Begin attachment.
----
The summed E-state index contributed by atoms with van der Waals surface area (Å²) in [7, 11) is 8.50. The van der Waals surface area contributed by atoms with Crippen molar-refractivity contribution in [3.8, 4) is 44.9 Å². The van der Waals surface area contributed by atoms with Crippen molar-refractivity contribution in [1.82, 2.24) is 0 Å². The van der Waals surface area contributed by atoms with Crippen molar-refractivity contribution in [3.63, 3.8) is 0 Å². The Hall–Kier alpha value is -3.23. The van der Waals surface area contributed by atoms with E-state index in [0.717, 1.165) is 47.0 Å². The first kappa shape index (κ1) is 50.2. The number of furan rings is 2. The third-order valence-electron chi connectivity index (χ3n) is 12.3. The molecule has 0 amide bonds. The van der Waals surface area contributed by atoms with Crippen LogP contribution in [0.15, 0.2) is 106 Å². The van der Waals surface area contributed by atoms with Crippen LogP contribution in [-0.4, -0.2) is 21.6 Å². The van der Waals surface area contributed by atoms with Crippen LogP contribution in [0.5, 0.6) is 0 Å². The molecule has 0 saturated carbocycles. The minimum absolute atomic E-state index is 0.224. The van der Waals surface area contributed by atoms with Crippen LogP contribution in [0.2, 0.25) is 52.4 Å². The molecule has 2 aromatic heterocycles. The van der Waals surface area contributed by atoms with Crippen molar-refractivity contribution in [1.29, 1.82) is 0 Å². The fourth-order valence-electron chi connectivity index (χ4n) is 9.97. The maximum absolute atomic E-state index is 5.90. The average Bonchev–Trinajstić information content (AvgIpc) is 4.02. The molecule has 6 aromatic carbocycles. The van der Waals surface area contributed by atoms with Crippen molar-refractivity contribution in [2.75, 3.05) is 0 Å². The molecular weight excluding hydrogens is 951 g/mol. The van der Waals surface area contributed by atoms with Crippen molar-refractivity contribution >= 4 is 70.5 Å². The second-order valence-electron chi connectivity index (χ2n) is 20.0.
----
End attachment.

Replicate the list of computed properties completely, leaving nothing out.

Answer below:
The summed E-state index contributed by atoms with van der Waals surface area (Å²) in [7, 11) is 8.50. The van der Waals surface area contributed by atoms with Crippen molar-refractivity contribution in [3.8, 4) is 44.9 Å². The van der Waals surface area contributed by atoms with Crippen molar-refractivity contribution in [1.82, 2.24) is 0 Å². The van der Waals surface area contributed by atoms with Crippen molar-refractivity contribution in [3.63, 3.8) is 0 Å². The Hall–Kier alpha value is -3.23. The van der Waals surface area contributed by atoms with E-state index in [0.717, 1.165) is 47.0 Å². The first kappa shape index (κ1) is 50.2. The number of furan rings is 2. The third-order valence-electron chi connectivity index (χ3n) is 12.3. The molecule has 0 amide bonds. The van der Waals surface area contributed by atoms with Crippen LogP contribution in [0.15, 0.2) is 106 Å². The van der Waals surface area contributed by atoms with Crippen LogP contribution in [-0.4, -0.2) is 21.6 Å². The van der Waals surface area contributed by atoms with Crippen LogP contribution in [0.5, 0.6) is 0 Å². The molecule has 0 saturated carbocycles. The minimum absolute atomic E-state index is 0.224. The van der Waals surface area contributed by atoms with Crippen LogP contribution in [0.2, 0.25) is 52.4 Å². The molecule has 2 aromatic heterocycles. The van der Waals surface area contributed by atoms with Crippen molar-refractivity contribution in [1.29, 1.82) is 0 Å². The fourth-order valence-electron chi connectivity index (χ4n) is 9.97. The maximum absolute atomic E-state index is 5.90. The average Bonchev–Trinajstić information content (AvgIpc) is 4.02. The molecule has 6 aromatic carbocycles. The van der Waals surface area contributed by atoms with Crippen molar-refractivity contribution in [2.75, 3.05) is 0 Å². The molecular weight excluding hydrogens is 951 g/mol. The van der Waals surface area contributed by atoms with Crippen molar-refractivity contribution >= 4 is 70.5 Å². The second-order valence-electron chi connectivity index (χ2n) is 20.0.